Why should the governor be able to force an immediate vote on an unamendable bill?


The misuse of the Message of Necessity is at the heart of the dysfunction in Albany. It enables the governor and the two legislative leaders to force a vote on a bill without having to wait at least three days for it to be read, debated and discussed by the public, the media, or even the state representatives themselves, who aren’t allowed to even submit an amendment.

What was designed for to be rarely used in case of emergency has now become a regular tool for the governor and the two leaders to dictate legislation. This is the basis for the “Three men in a room” power structure that so cripples and corrupts the state.

The Constitution should be amended to require a 2/3 vote in the House and the Senate to enable a Message of Necessity.  California requires this 2/3 vote to enable a Message of Necessity, and includes other limits besides.  New York should replace our existing language with California’s.

In addition, the three-day requirement to discuss a bill before the vote needs to be expanded to at least five days or more. Nebraska, for example, requires five days of discussion before a vote can be held.  The longer period gives more time for a real democratic process to occur for legislation.

What do you think?

• Ideally, a governmental budget is created with full public transparency. But nine of the ten bills that make up this year’s Budget were passed by the Legislature soon after final amendments were added and bills were printed, using gubernatorial “messages of necessity” that bypass the three-day waiting period normally required by the State Constitution. The Legislature’s budget conference committee process was incomplete again this year. In many ways, transparency was sorely lacking. --Thomas DiNapoli, NY State Comptroller

• “Three days of debate, everyone has an opinion, it’s entirely transparent, we never reach resolution,” Cuomo said. “I get 100 percent for transparency. I get zero for results.” Governor AAndrew Cuomo, Long Island Press, December 12, 2011.

• Governor Andrew Cuomo has used the Message of Necessity three times just to pass a budget.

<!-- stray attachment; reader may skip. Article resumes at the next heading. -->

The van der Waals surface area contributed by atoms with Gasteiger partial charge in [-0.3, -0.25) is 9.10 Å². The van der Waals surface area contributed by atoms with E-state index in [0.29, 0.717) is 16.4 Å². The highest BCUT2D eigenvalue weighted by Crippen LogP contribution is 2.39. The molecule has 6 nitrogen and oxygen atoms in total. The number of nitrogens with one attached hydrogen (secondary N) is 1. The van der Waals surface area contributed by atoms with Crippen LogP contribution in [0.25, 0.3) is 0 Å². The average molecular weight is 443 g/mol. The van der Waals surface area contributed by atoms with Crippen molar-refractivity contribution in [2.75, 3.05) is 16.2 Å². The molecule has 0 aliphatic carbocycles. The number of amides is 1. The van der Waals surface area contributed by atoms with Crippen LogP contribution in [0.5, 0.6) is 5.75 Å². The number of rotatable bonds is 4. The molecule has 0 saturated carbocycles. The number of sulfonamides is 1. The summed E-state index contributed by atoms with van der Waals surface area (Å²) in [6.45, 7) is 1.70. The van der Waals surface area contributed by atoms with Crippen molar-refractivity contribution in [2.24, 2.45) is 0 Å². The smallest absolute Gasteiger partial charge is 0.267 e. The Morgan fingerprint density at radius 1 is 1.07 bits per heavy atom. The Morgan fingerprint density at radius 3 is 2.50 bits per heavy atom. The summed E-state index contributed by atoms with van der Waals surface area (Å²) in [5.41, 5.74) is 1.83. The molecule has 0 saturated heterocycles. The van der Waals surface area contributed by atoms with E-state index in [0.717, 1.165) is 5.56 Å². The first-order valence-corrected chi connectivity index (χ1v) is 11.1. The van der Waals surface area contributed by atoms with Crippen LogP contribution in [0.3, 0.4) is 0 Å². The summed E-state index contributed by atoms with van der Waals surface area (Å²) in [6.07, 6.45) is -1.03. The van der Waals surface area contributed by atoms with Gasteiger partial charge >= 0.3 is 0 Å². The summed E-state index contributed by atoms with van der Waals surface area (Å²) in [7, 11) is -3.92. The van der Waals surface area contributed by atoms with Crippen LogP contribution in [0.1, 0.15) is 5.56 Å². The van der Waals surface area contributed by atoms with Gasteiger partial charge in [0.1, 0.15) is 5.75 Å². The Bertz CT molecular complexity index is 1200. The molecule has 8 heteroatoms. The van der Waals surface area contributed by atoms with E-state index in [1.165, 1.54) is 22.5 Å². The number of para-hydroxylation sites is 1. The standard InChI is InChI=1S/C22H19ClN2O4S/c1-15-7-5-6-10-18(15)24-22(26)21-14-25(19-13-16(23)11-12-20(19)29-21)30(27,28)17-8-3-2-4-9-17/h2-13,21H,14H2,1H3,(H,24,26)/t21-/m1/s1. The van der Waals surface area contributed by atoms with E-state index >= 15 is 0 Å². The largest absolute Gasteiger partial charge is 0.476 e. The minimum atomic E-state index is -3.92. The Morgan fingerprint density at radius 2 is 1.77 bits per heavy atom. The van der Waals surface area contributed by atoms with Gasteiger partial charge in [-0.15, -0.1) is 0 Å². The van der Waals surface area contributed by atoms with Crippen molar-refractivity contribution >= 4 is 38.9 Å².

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Article III, Section 14

No bill shall be passed or become a law unless it shall have been printed and upon the desks of the members, in its final form, at least three calendar legislative days prior to its final passage, unless the governor, or the acting governor, shall have certified, under his or her hand and the seal of the state, the facts which in his or her opinion necessitate an immediate vote thereon, in which case it must nevertheless be upon the desks of the members in final form, not necessarily printed, before its final passage; nor shall any bill be passed or become a law, except by the assent of a majority of the members elected to each branch of the legislature; and upon the last reading of a bill, no amendment thereof shall be allowed, and the question upon its final passage shall be taken immediately thereafter, and the ayes and nays entered on the journal.
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The 1894 Constitution introduced a new concept for transparency that required a 3 day waiting requirement on legislation before final passage in order to secure public comment and prevent last-minute amendments or hasty and careless legislation.  In order to provide for rapid legislation in the face of a public emergency an exception was included for those instances where the Governor certified the necessity of immediate passage.

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• Only 1 state grants the governor the power to call for an immediate vote: NY.

• 18 states require a 2/3 vote or more by the legislature to waive the waiting time for a vote on a bill: AK, AR, AZ, CA, FL, ID, IN, KS, MN, MO, MS, NJ, NV, OH, OR, TX, UT, WV

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Good Government Groups Question Use of Message of Necessity,” by Susan Lerner, Common Cause, January 15, 2013.

How Often Are Messages of Necessity Used?” by Nick Reisman, NY State of Politics, January 17, 2013.

Ignoring Criticism, Cuomo To Issue Budget Message of Necessity,” by Ashley Hupfl, City & State, March March 28, 2015.

What is a ‘Necessity’ is Albany Question,” by Mike Vilensky, The Wall Street Journal, April 1, 2014.